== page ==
Politics, economics & society in 19th-Century Middle East

More notes from “The emergence of the modern Middle East”


  • diversity & minimalism: Shari’a for Muslims, other laws for others (“capitulations”); tribesmen had traditions, foreigners privileges, taxation was minimal and law and education de-centralized
  • the Grand Vizier chief minister (!) replaced the Sultan together with local representatives
  • Noble people gained control, the rich got in power
  • Boys (not girls!) were schooled well in madrasas and even studied secular subjects such as astronomy and maths

Though there are no reliable stats concerning that period, we can estimate that

  • the Middle East was populated by over 30 million people: 24m Ottoman territories + 6m Iran + 3,5m Egypt (now about 25x that!!), etc. = overpopulated today, slightly underpopulated back then because of famines (Egypt, Iraq completely dependent on rainfall), disease (plague 1785, 1812…) and birth control/ abortion
  • the 19th Century witnessed a demographic revolution due to the introduction of Western medicine, new public health measures, better communications and transport, increased security, reduced internal violence + Balkan Christians got independent while Balkan Muslims moved to stay in the Empire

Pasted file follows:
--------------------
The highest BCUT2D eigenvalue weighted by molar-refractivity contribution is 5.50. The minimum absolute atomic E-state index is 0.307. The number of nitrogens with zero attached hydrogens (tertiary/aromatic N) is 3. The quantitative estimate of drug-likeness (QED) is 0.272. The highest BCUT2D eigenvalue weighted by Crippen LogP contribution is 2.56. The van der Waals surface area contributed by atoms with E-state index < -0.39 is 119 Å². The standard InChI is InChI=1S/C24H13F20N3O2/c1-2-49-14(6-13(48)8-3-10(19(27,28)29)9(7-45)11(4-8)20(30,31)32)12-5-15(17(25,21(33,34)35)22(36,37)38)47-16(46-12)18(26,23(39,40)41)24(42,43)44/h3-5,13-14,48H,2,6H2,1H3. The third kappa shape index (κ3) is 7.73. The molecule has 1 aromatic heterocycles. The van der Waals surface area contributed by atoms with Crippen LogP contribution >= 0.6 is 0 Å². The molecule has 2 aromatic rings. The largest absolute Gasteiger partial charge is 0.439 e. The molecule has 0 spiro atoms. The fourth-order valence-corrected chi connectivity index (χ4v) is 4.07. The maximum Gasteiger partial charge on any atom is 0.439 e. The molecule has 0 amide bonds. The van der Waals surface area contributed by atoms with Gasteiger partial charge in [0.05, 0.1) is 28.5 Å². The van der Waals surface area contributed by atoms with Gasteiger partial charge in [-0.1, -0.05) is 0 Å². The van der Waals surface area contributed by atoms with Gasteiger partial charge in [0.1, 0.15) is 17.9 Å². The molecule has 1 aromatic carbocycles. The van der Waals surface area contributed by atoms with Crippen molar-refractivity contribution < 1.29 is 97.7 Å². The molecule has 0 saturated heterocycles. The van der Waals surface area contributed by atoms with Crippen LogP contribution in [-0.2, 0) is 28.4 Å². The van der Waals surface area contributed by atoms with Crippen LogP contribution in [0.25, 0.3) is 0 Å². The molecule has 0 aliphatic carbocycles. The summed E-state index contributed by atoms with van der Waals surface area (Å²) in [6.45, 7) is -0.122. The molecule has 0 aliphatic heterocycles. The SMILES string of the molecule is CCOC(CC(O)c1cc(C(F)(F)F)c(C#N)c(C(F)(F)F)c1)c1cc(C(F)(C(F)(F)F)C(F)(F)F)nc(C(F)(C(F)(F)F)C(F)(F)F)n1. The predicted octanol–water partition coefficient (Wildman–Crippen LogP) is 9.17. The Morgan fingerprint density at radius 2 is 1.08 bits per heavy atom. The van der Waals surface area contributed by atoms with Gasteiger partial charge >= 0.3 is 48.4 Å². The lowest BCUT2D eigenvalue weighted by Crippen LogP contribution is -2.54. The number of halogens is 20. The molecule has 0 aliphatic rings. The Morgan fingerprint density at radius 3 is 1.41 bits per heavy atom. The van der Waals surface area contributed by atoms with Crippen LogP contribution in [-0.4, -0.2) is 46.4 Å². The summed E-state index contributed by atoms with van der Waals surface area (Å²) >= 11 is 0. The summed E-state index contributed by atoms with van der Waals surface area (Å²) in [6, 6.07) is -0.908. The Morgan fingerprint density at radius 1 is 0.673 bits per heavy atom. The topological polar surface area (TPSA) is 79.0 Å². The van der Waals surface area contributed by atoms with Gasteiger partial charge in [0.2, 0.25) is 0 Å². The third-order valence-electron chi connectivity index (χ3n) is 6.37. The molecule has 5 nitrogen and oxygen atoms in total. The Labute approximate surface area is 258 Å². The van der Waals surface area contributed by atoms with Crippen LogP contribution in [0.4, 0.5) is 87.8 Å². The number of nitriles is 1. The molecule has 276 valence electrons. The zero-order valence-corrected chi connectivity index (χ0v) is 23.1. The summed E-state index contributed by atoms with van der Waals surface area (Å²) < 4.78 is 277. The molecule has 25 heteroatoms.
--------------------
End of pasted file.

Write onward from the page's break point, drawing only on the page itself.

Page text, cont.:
• commerce mostly with Europeans, creation of huge debt (why?!?) – Iran a bit different from the rest
  • 1912-1923 = radical demographic change: big deaths in Anatolia, – 20% + religious minorities sought territorial identity in the form of a State = tragedy of the Armenians etc.
  • Eve of WWII: too many people, not enough food (yeah I know, this is 20th Century already :P) – even more of a problem today


  • emphasis on groups rather than individuals: different groups = different rights, interests, requests
  • people defined themselves first by religious association, then by family and tribe
  • there were compact minorities limited to one particular territory: Maronite Christians in Mount Lebanon, Alawis & Druzes in Syria, etc: they had very strong communal identity, unlike for example Orthodox Christians which were spread everywhere; they all had different political affiliations
  • millet system: one millet, one group; different legal authorities, education system etc. / when European-style schools were introduced, this brought about a new class o educated secular people which changed things quite a bit
  • jizyah: a tax for non-Muslims
  • Muslims divided in Sunnis and Shi’is (from “Shi’at Ali”)- a political divide, really little to do with religion as it originated in the 7th Century when they disagreed on who was going to be Caliph
  • Social hierarchy: 1. government = military, bureaucrats (mostly Muslim); 2. religious figures e.g. judges; 3. merchants etc.

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